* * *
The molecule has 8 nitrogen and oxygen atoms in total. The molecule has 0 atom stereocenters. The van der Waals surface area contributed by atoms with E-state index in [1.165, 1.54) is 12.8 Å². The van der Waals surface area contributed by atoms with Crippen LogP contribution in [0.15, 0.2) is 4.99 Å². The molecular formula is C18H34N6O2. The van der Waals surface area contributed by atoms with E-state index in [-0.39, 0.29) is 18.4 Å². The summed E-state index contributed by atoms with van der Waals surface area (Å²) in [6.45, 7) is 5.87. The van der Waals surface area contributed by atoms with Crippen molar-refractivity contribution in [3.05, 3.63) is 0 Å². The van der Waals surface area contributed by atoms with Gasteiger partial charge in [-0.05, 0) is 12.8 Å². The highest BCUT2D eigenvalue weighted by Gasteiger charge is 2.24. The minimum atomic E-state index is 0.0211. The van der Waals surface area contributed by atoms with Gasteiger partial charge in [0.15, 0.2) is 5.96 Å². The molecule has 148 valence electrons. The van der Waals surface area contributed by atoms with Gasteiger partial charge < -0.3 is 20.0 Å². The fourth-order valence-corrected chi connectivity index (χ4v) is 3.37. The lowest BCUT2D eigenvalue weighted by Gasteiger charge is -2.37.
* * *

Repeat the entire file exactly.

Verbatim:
The molecule has 8 nitrogen and oxygen atoms in total. The molecule has 0 atom stereocenters. The van der Waals surface area contributed by atoms with E-state index in [1.165, 1.54) is 12.8 Å². The van der Waals surface area contributed by atoms with Crippen LogP contribution in [0.15, 0.2) is 4.99 Å². The molecular formula is C18H34N6O2. The van der Waals surface area contributed by atoms with E-state index in [-0.39, 0.29) is 18.4 Å². The summed E-state index contributed by atoms with van der Waals surface area (Å²) in [6.45, 7) is 5.87. The van der Waals surface area contributed by atoms with Crippen molar-refractivity contribution in [3.05, 3.63) is 0 Å². The van der Waals surface area contributed by atoms with Gasteiger partial charge in [-0.05, 0) is 12.8 Å². The highest BCUT2D eigenvalue weighted by Gasteiger charge is 2.24. The minimum atomic E-state index is 0.0211. The van der Waals surface area contributed by atoms with Gasteiger partial charge in [0.15, 0.2) is 5.96 Å². The molecule has 148 valence electrons. The van der Waals surface area contributed by atoms with Gasteiger partial charge < -0.3 is 20.0 Å². The fourth-order valence-corrected chi connectivity index (χ4v) is 3.37. The lowest BCUT2D eigenvalue weighted by Gasteiger charge is -2.37.